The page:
The truth about multi-tasking


Shadowboxing is one of the most under-appreciated means a student can use to improve their fighting skills. Most often it us used as part of a warm-up, and rightly so. Students can move at their own pace and choose any moves they want, simulating any movements needed in a fight or in the upcoming class. To get the most out of shadowboxing, try approaching with the idea that it can be much more than a warm-up, and can significantly improve your movement and fighting skills.

No one is telling you exactly what to do and you have no opponent. Managing yourself and your movements allows you to experiment and be honest with yourself. Don’t worry about looking awkward or hesitant, just mentally stay within yourself, and use imagination to experiment with various situations and sequences of movement. When you become comfortable with more movement sequences, the more smooth you become, and the more easily you can recall and rely on them in an actual fight.

Under stress, movement becomes restricted and tighter, and it is likely that the stress will interfere with the feedback loop between your mind and body. At these times it is most helpful to have good muscle memory, so that you can perform effectively even while stressed. It is also helpful to be able to remain focused on the task at hand; ie. survival, and continue to send commands to your body with the expectation that these commands will be fulfilled capably. Shadowboxing helps keep the mind focused and movements can be tried that over time become forged into new and improved muscle memory.

Here are some examples of how to use realistic movements in shadowboxing. There are several scenarios of movement you can expect to see play out in a fight. I’ve chosen 4 of them.

1: Circling and striking an opponent who is momentarily stationary.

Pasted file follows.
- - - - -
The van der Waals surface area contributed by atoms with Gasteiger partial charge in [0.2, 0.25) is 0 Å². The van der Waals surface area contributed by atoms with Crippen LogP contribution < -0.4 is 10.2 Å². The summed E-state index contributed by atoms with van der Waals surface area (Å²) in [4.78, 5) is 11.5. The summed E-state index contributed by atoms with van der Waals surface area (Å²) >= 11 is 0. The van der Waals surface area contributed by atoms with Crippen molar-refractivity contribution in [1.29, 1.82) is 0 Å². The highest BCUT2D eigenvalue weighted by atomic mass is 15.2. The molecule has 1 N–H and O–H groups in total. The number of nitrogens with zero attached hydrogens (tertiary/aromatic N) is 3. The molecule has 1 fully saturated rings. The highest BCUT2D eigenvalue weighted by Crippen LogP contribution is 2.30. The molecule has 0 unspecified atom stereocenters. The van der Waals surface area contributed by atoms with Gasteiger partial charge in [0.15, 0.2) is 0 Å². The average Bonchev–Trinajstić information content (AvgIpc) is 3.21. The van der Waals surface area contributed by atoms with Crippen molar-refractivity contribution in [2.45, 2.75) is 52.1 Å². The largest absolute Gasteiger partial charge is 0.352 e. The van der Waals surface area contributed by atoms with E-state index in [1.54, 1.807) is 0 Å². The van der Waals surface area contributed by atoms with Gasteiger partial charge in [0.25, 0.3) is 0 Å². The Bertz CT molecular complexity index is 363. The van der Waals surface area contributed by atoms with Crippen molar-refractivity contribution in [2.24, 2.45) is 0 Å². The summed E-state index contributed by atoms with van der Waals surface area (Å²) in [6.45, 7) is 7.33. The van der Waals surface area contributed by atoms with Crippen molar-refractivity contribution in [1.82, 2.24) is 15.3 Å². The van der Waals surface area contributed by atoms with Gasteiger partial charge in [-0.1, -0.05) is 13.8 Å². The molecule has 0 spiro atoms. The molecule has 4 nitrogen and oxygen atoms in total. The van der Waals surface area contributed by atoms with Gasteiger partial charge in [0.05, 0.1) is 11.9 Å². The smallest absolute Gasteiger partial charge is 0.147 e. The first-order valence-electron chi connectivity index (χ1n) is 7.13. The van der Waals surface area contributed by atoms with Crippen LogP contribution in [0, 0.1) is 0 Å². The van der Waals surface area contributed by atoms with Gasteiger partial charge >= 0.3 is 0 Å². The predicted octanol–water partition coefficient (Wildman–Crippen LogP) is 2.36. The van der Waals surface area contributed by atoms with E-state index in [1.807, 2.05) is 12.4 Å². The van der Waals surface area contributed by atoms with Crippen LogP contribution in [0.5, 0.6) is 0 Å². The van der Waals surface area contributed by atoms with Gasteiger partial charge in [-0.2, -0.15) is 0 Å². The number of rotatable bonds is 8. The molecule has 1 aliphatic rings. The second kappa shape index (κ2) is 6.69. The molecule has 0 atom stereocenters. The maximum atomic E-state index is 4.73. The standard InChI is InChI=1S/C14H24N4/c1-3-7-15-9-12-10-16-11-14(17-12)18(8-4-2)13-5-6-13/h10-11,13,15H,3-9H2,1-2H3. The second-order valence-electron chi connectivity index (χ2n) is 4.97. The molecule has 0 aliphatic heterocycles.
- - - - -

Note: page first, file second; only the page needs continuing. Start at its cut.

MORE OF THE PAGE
2: Following and striking an opponent who is circling away.
3: Evading and striking an opponent that is charging in.
4: Evading attacks at an angle and turning back in to strike.

The only other one is following and striking an opponent who is going straight back, and you should work on this also but it is probably the easiest.

Using an “X” on the floor, you can set up and play out all of these scenarios of movement. Don’t forget to use a variety of evasive and defensive movements mixed together with combatives. Give yourself the freedom to be creative, use correct footwork and posture, and resolve sticking points in your capabilities. Focus on the task at hand. The more often you train like this, the more you can expect these results to carry over into your fighting ability.

Body language

You are always displaying some form of body language whether you are aware of it or not, like it or not.

Strategic thinking

stra·te·gic adj.

1. Of or relating to strategy.
a. Important or essential in relation to a plan of action: a strategic withdrawal.
b. Essential to the effective conduct of war: strategic materials.
c. Highly important to an intended objective: The staff discussed strategic marketing factors.